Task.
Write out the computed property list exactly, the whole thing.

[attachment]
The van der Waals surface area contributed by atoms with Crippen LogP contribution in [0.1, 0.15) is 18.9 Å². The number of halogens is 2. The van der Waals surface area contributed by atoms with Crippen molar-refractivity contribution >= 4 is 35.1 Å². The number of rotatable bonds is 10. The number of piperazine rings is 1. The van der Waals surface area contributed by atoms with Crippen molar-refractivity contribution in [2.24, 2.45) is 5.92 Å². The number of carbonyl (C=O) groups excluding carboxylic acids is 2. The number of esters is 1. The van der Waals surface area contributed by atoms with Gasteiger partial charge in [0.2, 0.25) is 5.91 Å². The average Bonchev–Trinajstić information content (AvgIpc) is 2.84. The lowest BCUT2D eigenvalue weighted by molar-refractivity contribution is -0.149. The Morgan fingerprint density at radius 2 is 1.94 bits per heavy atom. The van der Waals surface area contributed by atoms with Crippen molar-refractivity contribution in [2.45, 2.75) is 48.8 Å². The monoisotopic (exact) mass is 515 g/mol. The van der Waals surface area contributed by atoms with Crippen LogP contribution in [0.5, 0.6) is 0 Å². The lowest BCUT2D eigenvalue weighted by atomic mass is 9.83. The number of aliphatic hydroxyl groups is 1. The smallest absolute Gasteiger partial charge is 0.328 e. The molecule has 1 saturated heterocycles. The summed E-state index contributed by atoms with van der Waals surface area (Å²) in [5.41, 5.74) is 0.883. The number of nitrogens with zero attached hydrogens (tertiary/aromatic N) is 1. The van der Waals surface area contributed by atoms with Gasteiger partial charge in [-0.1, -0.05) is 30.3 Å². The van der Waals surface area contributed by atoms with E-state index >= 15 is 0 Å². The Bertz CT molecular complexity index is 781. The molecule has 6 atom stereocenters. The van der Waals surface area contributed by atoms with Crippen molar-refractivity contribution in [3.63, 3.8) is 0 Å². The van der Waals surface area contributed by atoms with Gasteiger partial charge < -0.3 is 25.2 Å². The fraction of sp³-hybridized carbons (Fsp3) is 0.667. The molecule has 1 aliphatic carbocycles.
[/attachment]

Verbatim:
The van der Waals surface area contributed by atoms with Crippen LogP contribution in [0.1, 0.15) is 18.9 Å². The number of halogens is 2. The van der Waals surface area contributed by atoms with Crippen molar-refractivity contribution >= 4 is 35.1 Å². The number of rotatable bonds is 10. The number of piperazine rings is 1. The van der Waals surface area contributed by atoms with Crippen molar-refractivity contribution in [2.24, 2.45) is 5.92 Å². The number of carbonyl (C=O) groups excluding carboxylic acids is 2. The number of esters is 1. The van der Waals surface area contributed by atoms with Gasteiger partial charge in [0.2, 0.25) is 5.91 Å². The average Bonchev–Trinajstić information content (AvgIpc) is 2.84. The lowest BCUT2D eigenvalue weighted by molar-refractivity contribution is -0.149. The Morgan fingerprint density at radius 2 is 1.94 bits per heavy atom. The van der Waals surface area contributed by atoms with Crippen molar-refractivity contribution in [2.45, 2.75) is 48.8 Å². The monoisotopic (exact) mass is 515 g/mol. The van der Waals surface area contributed by atoms with Crippen LogP contribution in [0.5, 0.6) is 0 Å². The lowest BCUT2D eigenvalue weighted by atomic mass is 9.83. The number of aliphatic hydroxyl groups is 1. The smallest absolute Gasteiger partial charge is 0.328 e. The molecule has 1 saturated heterocycles. The summed E-state index contributed by atoms with van der Waals surface area (Å²) in [5.41, 5.74) is 0.883. The number of nitrogens with zero attached hydrogens (tertiary/aromatic N) is 1. The van der Waals surface area contributed by atoms with Gasteiger partial charge in [-0.1, -0.05) is 30.3 Å². The van der Waals surface area contributed by atoms with E-state index >= 15 is 0 Å². The Bertz CT molecular complexity index is 781. The molecule has 6 atom stereocenters. The van der Waals surface area contributed by atoms with Crippen molar-refractivity contribution in [3.63, 3.8) is 0 Å². The van der Waals surface area contributed by atoms with Gasteiger partial charge < -0.3 is 25.2 Å². The fraction of sp³-hybridized carbons (Fsp3) is 0.667. The molecule has 1 aliphatic carbocycles.